The streams, which are plentiful, are traced through the uplands and glens by a line of straggling brushwood and rank herbage.
The methods of cultivation are primitive: the curious water-wheels, made of brushwood with pots tied on to them, and turned by a blindfolded donkey, may be noted.
In cases where piles have not been used, as at Niederwil and Wauwyl, the substructure is a mass of fascines or faggots laid parallel and crosswise upon one another with intervening layers of brushwood or of clay and gravel, a few piles here and there being fixed throughout the mass to serve as guides or stays.
Goats are fed in considerable number on the brushwood pasture of the hills; and hares (in spite of Aristotle's supposed assertion of their absence) are exceptionally abundant.
In the low brushwood scattered over portions of the dreary plains of the Kandahar table-lands, we find leguminous thorny plants of the papilionaceous sub-order, such as camel-thorn (Hedysarum Alhagi), Astragalus in several varieties, spiny rest-harrow (Ononis spinosa), the fibrous roots of which often serve as a tooth-brush; plants of the sub-order Mimosae, as the sensitive mimosa; a plant of the rue family, called by the natives lipdtd; the common wormwood; also certain orchids, and several species of Salsola.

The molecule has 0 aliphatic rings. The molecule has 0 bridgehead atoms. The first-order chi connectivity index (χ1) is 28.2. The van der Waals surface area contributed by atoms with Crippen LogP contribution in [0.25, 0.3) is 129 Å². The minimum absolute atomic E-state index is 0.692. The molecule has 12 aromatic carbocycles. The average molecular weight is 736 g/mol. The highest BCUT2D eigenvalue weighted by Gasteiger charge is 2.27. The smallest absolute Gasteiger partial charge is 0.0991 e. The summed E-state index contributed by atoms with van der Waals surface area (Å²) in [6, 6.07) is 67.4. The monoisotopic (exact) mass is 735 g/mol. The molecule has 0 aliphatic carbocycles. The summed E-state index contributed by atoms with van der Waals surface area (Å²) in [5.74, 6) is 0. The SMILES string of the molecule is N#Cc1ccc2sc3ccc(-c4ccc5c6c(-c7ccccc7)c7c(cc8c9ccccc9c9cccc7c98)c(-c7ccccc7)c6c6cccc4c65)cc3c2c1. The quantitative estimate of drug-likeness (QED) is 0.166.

The ox-wagons with their solid wheels, and the curious water-wheels of brushwood with earthenware pots tied on to them and turned by a blindfolded donkey, are picturesque.
In diameter, the substructure formed of logs and brushwood mingled with stones and clay, and outlined by piles driven into the bottom of the shallow lake.
When undisturbed by cultivation, the myrtle, arbutus, bay and ilex form a rich brushwood and the minor flora of the island is extensive.
It is prepared (where wood is plentiful) by stacking the wood in heaps, which are covered with earth or with brushwood and turf, and then burning the heap slowly in a limited supply of air.
It is now completely destitute of trees, but it abounds with brushwood of lentisk and cistus, and here and there affords a patch of corn-land to the occasional sower from Myconus.